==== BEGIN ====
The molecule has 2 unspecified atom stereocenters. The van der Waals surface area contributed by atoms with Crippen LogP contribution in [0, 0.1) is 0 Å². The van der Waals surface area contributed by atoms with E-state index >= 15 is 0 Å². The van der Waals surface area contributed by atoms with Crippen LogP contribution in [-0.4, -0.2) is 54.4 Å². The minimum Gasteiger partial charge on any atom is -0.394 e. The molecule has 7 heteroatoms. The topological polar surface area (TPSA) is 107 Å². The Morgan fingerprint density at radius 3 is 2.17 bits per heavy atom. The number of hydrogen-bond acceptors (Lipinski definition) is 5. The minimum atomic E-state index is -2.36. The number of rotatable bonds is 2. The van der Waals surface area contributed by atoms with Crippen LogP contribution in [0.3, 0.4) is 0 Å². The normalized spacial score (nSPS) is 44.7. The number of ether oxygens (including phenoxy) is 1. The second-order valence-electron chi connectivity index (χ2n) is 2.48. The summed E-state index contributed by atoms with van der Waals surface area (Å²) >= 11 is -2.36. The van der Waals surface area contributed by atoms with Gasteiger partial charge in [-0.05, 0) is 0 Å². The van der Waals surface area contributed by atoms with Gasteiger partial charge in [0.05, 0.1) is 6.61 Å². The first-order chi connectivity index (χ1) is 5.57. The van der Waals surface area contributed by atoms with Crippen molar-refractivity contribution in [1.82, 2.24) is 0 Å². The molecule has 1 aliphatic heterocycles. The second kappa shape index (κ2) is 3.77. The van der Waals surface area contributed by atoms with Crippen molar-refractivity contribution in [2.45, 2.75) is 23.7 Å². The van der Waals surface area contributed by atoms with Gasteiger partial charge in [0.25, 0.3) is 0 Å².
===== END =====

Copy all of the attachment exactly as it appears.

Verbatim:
The molecule has 2 unspecified atom stereocenters. The van der Waals surface area contributed by atoms with Crippen LogP contribution in [0, 0.1) is 0 Å². The van der Waals surface area contributed by atoms with E-state index >= 15 is 0 Å². The van der Waals surface area contributed by atoms with Crippen LogP contribution in [-0.4, -0.2) is 54.4 Å². The minimum Gasteiger partial charge on any atom is -0.394 e. The molecule has 7 heteroatoms. The topological polar surface area (TPSA) is 107 Å². The Morgan fingerprint density at radius 3 is 2.17 bits per heavy atom. The number of hydrogen-bond acceptors (Lipinski definition) is 5. The minimum atomic E-state index is -2.36. The number of rotatable bonds is 2. The van der Waals surface area contributed by atoms with Crippen LogP contribution in [0.3, 0.4) is 0 Å². The normalized spacial score (nSPS) is 44.7. The number of ether oxygens (including phenoxy) is 1. The second-order valence-electron chi connectivity index (χ2n) is 2.48. The summed E-state index contributed by atoms with van der Waals surface area (Å²) >= 11 is -2.36. The van der Waals surface area contributed by atoms with Gasteiger partial charge in [-0.05, 0) is 0 Å². The van der Waals surface area contributed by atoms with Gasteiger partial charge in [0.05, 0.1) is 6.61 Å². The first-order chi connectivity index (χ1) is 5.57. The van der Waals surface area contributed by atoms with Crippen molar-refractivity contribution in [1.82, 2.24) is 0 Å². The molecule has 1 aliphatic heterocycles. The second kappa shape index (κ2) is 3.77. The van der Waals surface area contributed by atoms with Crippen molar-refractivity contribution in [2.45, 2.75) is 23.7 Å². The van der Waals surface area contributed by atoms with Gasteiger partial charge in [0.25, 0.3) is 0 Å².